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Streamlining For Survival — The Port Of Los Angeles' Blueprint For Success

The Los Angeles Harbor Commission has released the findings of a report, written by Booz-Allen & Hamilton, on the Port of Los Angeles, and how it can be developed in the 1990s to improve its competitiveness and ensure its success as a critical resource in the lives of its residents.

The Port of Los Angeles is the leading containerport in the U.S., with billions of dollars worth of merchandise moving through the port yearly. Port-related activities account for $21 billion in industry sales, $5 billion in wages and salaries and $725 million in tax revenues each year. Booz-Allen & Hamilton's report found ways to contain costs, increase efficiency and provide greater value to customers, while maintaining the Port of LA as a strong, stable organization.

The Harbor Commission has moved aggressively to initiate development projects, fueled by competition from neighboring ports such as Long Beach, whose 60 percent smaller staff currently outproduces the Port of LA staff by 50-213 percent per employee. The Pier 300/ 400 Implementation Program, which includes the largest dredging project in U.S. history, is currently underway at the Port of LA.

The necessary railroad rights of way have been acquired to begin construction of the Alameda Corridor, a road and rail improvement program linking the port to rail facilities in downtown Los Angeles. The Board of Harbor Commissioners has also initiated a Futures Commercial Task Force to explore ways to begin development of commercial projects in local port communities. The Booz-Allen & Hamilton's report found that the Harbor Department is involved in numerous activities that support core maritime activities, but do not directly increase overall port productivity. The organization needs to place greater emphasis on customer service.

Another suggestion made by the report is to use part-time staff for non-emergency, non-core services to improve customer responsiveness and efficiency. The report also found that application of automation and technology would increase efficiency in the Harbor Department. Many of the Port of LA's construction activities, such as the Pier 300/400 Implementation Program, are not in need of the large management and engineering staffs that are currently in place. Although inefficiencies in port operations could be solved by downscaling employment rates, Booz-Allen & Hamilton's report did not suggest lay-offs, but employee attrition and retirement incentives. In the interest of streamlining operations, a vital recommendation made by the report was the need for change in the structural relationship between the City of Los Angeles and the Port. Some city-required procedures are costly and inefficient, and de-linking the port from the city could improve things. Leland Wong, chair of the Strategic Planning Task Force, and chairperson of the Board of Harbor Commissioners, responded positively to this recommendation, stating, "Because we are part of a somewhat antiquated government structure dating back to 1925, procedures are mandated which are costly and inefficient. Our employees are forced to spend far too much time on paperwork and are not able to spend enough time working with and assisting customers.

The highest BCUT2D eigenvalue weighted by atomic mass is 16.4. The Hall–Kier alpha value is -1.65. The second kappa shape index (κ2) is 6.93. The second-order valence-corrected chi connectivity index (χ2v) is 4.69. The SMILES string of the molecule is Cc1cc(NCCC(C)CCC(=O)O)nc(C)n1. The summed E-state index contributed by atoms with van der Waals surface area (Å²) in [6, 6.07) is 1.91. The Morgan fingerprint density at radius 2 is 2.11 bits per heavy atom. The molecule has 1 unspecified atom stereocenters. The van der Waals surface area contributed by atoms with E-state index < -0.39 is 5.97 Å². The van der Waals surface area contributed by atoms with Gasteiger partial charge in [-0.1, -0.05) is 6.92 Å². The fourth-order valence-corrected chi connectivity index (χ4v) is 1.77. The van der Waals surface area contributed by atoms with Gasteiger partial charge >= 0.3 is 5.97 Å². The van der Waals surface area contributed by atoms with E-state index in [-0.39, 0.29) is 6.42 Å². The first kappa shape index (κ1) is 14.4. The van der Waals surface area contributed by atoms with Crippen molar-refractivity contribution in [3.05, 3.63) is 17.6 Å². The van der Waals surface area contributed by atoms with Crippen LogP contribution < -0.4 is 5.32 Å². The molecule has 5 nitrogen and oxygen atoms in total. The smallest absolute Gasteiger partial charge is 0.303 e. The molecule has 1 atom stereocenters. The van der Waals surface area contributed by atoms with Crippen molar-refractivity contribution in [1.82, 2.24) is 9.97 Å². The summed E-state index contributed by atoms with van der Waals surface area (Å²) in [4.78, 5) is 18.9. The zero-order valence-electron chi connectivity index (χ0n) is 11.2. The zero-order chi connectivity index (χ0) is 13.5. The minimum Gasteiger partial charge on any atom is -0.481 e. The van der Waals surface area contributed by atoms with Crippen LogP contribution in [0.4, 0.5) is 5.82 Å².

We must pursue City Charter reform to eliminate barriers to the Port's productivity and competitiveness." Approved on February 8,1995 by the Los Angeles Board of Harbor Commissioners, a Organizational Change Management Plan went into action, initiating a five phase project that will put recommendations of the Booz-Allen & Hamilton report into effect. According to Mr. Wong, implementation of the Booz-Allen & Hamilton report recommendations could result in a $10 million annual saving to the Port, funds that could be used to implement Mayor Richard Riordan's election promises of enhanced public safety, increased economic development, and modernizationof the city government of Los Angeles.




Port Authority History

A Partnership In Maritime Evolution
Apollo Stevedoring/Jason Shipping Recruit Jacomino For Tampa Operations
Blount Delivere 155-F: Ferry Cayo Norte
Cascade General Wins Portland Ship Yard Bid
Court Ruling Victory For Lykes
Drive For Quality To Afflict Owners, Benefit Builders
Drive For Quality To Afflict Owners, Benefit Builders
First Of Two Sister Ferries Delivered By UNL
Forest Products Nicho Looks Ripo For Expansion
High Tech Equipment To Bring Kawasaki Port Into The Future
India An Emerging Economic And Industrial Power
Ingalls-Built USS Port Royal Commissioned
International Shipholding Corp. Announces Executive Appointments
MarAd OKs Israel's Use Of Foreign Flag-Ships For U.S. Grain Shipments
National Waterways Conference Officers
Oakland Dredging Environmental Impact Report Issued
Polar Sea Uses FT4 Gas Turbine Power To Reach North Pole
Port Canaveral Will I lome for Disney Cruise Ship
Port Of Goteborg Reports On 1995 Shipments, Recent Port Developments
Port States And Flag States: WHAT THE FLAG STATE C A N D O TO HELP THE SHIPOWNER WHEN THE PORT STATE INTERVENES
RoRo ' 94
Setchell Named TT Club Director
Streamlining For Survival — The Port Of Los Angeles' Blueprint For Success
TSS Ltd., U.K., Supplies Electronic Motion Compensation System For U.S. Dredging Project
TT Club Adds N e w Directors
Unitor Invests In Two New Workboats For Far East Operation Cruise Ship Sally Albatross
Viet Porlex'97 Merges With Maritime Vietnam For Asian Exhibition
Wallenius Delivers 100,000th Deere Unit At Galveston
Wiiiardi Builds Conpositc Boats For L.A.
Worldport LA Receives Go-Ahead For Activation Of Foreign Trade Zone
 
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